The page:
Security And Architecture
How do we prevent DDoS ?
We follow sentry architecture for our validator node. Basically what it does is create two layers of network. One is a private network over which our sentries interact with our validator and the other is a public network over which our sentries interact with other nodes. This prevents our validator node from any DoS attempts as the only nodes that interact with our validator are our own sentries.
How we safely store validator signing key ?
We run horcrux by Strangelove Ventures, which is a remote signer using a setup of 3 sentries and 3 signers. For horcrux to work, each signer has its own share of the private validator key. The validator node need not store the private key. Instead the key is divided and each signer stores its share, making the private key material more secure.
Each signer node maintains the last state that the node signed as well as the last state the whole cluster signed. In this way we can assure that the cluster doesn't doublesign.
We prioritize using top-tier infrastructure providers for our operations. Our infrastructure setup follows a hybrid model that combines the use of both bare metal and cloud machines. Validators are primarily run on bare metal servers, while we deploy sentries on cloud platforms. This approach allows us to achieve geographical distribution across the globe, which helps improve fault tolerance and enhances peer-to-peer connectivity within the network. By utilizing this combination of infrastructure types, we ensure optimal performance, reliability, and network resilience.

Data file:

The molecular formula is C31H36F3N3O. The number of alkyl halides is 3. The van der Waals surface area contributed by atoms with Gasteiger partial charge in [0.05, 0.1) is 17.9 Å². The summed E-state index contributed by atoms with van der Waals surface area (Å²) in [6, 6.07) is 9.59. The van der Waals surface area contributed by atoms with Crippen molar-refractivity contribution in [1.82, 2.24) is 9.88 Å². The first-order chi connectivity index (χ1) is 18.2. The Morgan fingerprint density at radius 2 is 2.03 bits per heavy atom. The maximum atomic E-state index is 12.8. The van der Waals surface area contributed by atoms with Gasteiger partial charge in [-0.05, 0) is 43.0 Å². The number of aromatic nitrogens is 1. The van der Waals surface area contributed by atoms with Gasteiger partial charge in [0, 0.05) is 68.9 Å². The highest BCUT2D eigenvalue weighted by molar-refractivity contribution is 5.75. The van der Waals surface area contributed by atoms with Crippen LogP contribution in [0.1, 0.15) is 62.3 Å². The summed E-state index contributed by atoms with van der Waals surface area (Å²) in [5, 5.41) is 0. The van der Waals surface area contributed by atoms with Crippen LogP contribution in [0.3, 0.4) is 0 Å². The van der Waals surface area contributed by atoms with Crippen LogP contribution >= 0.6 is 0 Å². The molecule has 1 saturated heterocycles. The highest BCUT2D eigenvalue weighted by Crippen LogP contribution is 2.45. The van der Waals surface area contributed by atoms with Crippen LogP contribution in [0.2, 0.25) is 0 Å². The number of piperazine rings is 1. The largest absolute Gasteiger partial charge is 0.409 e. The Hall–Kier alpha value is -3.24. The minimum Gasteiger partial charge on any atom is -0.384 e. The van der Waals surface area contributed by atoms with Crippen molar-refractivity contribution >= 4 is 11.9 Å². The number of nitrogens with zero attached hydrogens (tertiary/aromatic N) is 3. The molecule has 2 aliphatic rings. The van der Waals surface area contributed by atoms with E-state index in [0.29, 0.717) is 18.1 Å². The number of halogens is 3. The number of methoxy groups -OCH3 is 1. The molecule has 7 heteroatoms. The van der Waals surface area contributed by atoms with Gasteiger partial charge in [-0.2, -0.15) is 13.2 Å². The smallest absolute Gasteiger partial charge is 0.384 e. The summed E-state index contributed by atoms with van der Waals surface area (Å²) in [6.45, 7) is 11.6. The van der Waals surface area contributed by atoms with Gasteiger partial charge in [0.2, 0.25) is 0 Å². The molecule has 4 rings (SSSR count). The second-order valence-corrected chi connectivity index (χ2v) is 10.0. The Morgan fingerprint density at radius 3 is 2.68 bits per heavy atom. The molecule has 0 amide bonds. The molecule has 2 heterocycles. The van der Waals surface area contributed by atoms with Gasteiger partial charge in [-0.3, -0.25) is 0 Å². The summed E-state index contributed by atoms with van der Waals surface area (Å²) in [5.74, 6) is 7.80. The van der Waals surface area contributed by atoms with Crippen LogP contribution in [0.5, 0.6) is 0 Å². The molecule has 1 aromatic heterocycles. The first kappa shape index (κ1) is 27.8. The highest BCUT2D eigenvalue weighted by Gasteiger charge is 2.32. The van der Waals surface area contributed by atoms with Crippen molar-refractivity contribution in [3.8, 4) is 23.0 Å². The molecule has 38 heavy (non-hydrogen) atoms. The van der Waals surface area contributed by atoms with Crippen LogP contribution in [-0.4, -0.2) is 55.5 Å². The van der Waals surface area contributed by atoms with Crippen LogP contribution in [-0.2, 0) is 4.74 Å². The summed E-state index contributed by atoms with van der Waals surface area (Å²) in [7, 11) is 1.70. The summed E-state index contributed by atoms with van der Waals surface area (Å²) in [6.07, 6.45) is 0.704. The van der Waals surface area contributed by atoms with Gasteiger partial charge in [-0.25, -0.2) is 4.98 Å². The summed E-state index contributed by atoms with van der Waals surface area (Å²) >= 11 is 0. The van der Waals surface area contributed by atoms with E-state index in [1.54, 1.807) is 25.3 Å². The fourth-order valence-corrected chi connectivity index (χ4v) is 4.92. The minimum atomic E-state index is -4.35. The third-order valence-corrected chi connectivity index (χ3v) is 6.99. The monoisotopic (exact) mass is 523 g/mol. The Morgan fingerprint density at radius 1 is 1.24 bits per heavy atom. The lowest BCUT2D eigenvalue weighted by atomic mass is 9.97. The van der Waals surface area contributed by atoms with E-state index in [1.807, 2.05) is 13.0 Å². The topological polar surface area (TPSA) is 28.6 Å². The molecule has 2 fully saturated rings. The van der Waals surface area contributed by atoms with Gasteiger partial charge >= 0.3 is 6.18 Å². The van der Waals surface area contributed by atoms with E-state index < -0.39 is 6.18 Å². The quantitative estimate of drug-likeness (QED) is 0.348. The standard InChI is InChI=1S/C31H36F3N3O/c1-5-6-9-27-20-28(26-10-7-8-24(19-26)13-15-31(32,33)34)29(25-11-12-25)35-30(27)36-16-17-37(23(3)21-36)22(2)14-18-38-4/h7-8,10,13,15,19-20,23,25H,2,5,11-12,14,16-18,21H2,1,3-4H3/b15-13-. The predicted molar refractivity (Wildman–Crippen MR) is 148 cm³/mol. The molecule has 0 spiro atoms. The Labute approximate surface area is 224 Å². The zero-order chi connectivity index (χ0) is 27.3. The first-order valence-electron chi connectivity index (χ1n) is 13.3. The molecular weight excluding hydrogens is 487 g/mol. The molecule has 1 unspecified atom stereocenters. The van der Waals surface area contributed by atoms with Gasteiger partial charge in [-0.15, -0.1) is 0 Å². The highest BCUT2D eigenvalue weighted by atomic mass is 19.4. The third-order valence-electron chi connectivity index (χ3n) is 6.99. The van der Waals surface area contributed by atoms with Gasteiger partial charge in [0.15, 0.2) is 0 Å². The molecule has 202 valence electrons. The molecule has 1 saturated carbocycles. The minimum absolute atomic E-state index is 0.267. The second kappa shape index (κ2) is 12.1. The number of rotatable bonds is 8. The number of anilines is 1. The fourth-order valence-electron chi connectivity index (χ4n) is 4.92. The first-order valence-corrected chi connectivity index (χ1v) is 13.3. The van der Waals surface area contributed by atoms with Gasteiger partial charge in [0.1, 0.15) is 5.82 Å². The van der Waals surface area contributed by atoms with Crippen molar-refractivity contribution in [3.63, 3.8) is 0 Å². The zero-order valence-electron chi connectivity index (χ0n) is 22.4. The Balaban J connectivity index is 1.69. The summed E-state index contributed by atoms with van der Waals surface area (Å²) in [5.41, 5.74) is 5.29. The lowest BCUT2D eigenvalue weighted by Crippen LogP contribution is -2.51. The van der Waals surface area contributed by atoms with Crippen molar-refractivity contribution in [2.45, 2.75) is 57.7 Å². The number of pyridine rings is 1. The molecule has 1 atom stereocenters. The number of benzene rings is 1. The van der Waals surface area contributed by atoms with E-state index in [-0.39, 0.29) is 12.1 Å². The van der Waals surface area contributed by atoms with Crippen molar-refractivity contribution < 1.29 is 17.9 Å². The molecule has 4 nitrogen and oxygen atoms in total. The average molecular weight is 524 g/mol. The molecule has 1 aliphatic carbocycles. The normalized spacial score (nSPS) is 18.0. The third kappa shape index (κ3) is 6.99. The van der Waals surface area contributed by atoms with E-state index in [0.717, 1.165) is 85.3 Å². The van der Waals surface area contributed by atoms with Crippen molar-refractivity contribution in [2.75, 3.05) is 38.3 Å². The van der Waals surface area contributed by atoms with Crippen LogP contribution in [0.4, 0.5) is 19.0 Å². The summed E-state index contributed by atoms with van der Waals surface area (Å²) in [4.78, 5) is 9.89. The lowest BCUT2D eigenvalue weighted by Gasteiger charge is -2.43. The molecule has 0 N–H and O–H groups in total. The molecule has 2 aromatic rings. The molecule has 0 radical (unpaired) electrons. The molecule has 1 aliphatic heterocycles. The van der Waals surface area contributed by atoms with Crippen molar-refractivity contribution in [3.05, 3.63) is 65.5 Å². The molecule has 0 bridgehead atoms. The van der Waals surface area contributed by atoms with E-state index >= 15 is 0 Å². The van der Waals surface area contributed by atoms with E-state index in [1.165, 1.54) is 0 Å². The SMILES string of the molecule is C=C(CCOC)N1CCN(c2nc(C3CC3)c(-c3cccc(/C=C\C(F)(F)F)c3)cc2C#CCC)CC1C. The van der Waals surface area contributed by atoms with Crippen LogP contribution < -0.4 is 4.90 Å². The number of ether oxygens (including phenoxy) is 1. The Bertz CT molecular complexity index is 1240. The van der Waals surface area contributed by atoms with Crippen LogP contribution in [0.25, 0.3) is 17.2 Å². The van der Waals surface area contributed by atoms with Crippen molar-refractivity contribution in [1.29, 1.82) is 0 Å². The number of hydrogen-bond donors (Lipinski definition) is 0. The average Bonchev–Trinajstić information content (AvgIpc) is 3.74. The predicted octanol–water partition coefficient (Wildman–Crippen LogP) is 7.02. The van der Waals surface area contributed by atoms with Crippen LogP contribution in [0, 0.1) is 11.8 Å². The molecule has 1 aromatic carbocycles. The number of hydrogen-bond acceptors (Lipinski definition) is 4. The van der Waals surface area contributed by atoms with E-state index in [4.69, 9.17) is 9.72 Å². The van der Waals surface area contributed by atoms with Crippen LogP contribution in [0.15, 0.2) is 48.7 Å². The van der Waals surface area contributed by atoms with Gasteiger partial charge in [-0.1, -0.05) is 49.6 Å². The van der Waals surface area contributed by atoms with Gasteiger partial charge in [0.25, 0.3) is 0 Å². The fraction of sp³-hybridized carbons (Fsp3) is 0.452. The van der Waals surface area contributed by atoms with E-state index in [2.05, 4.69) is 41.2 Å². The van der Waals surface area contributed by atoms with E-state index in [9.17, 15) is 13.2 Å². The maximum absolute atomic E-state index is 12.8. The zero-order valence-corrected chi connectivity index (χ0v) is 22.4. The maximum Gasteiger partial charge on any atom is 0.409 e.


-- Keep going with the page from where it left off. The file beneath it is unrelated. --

Location and Backup
We operate our infrastructure from Bangalore, Karnataka, India, which adds to the geographically decentralization of the network's nodes, as the majority of node infrastructure on any network is usually from Europe.
We have a rigorous policy for backup keys, where the private validator key is stored with a redundancy of 3. This means that even in the event of a loss of the private validator key, we would experience only a small downtime. It would take us no longer than a few hours to recover our validator using the backed-up private validator key.
Furthermore, we prioritize the security of our private keys by encrypting them using AES256 before storing them in our backup buckets. This ensures an additional layer of protection for the keys during storage.
Monitoring and Alerting
We use Grafana for monitoring and have set up a number of dashboards that display various metrics about validator health and machine resources.
We usually set up many alerts on our node, which can automatically call our number and send out an email. We use Grafana Alerting to set up alerts in combination with PagerDuty to send notifications for any alerting events and handle on-call duties.
All these alerts have different severity levels, which help us reduce TTD (Time to Detect), and we already have a standard operating procedure (SOP) written and managed in documentation. This enables us to reduce our TTR (Time to Recover).